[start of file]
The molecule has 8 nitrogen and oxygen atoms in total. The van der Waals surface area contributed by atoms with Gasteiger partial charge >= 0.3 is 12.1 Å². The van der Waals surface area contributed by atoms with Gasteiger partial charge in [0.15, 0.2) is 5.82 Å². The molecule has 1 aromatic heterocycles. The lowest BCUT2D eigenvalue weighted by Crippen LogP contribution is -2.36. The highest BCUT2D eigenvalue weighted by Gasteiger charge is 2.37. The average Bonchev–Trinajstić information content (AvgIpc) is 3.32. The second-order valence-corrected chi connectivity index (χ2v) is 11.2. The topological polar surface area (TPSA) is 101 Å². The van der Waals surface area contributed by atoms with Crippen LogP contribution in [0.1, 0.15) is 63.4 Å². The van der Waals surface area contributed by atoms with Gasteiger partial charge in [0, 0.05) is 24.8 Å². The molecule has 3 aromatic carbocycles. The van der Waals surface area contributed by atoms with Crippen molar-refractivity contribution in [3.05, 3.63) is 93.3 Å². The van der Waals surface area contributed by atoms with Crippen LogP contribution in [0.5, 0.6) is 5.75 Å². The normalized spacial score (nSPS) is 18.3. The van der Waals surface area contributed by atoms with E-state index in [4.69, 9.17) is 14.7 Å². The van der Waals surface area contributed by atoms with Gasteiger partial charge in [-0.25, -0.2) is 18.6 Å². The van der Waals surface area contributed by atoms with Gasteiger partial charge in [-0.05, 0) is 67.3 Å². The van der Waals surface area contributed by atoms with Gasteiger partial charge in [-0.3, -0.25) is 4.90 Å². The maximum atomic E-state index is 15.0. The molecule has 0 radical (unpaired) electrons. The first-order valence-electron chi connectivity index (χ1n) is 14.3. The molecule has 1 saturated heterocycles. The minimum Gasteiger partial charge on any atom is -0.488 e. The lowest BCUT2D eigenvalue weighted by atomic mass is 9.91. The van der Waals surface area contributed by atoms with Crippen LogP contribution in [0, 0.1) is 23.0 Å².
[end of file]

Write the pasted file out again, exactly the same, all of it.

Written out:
The molecule has 8 nitrogen and oxygen atoms in total. The van der Waals surface area contributed by atoms with Gasteiger partial charge >= 0.3 is 12.1 Å². The van der Waals surface area contributed by atoms with Gasteiger partial charge in [0.15, 0.2) is 5.82 Å². The molecule has 1 aromatic heterocycles. The lowest BCUT2D eigenvalue weighted by Crippen LogP contribution is -2.36. The highest BCUT2D eigenvalue weighted by Gasteiger charge is 2.37. The average Bonchev–Trinajstić information content (AvgIpc) is 3.32. The second-order valence-corrected chi connectivity index (χ2v) is 11.2. The topological polar surface area (TPSA) is 101 Å². The van der Waals surface area contributed by atoms with Crippen LogP contribution in [0.1, 0.15) is 63.4 Å². The van der Waals surface area contributed by atoms with Gasteiger partial charge in [0, 0.05) is 24.8 Å². The molecule has 3 aromatic carbocycles. The van der Waals surface area contributed by atoms with Crippen molar-refractivity contribution in [3.05, 3.63) is 93.3 Å². The van der Waals surface area contributed by atoms with Crippen LogP contribution in [0.5, 0.6) is 5.75 Å². The normalized spacial score (nSPS) is 18.3. The van der Waals surface area contributed by atoms with E-state index in [4.69, 9.17) is 14.7 Å². The van der Waals surface area contributed by atoms with Gasteiger partial charge in [-0.25, -0.2) is 18.6 Å². The van der Waals surface area contributed by atoms with Gasteiger partial charge in [-0.05, 0) is 67.3 Å². The van der Waals surface area contributed by atoms with Gasteiger partial charge in [-0.3, -0.25) is 4.90 Å². The maximum atomic E-state index is 15.0. The molecule has 0 radical (unpaired) electrons. The first-order valence-electron chi connectivity index (χ1n) is 14.3. The molecule has 1 saturated heterocycles. The minimum Gasteiger partial charge on any atom is -0.488 e. The lowest BCUT2D eigenvalue weighted by atomic mass is 9.91. The van der Waals surface area contributed by atoms with Crippen LogP contribution in [0, 0.1) is 23.0 Å².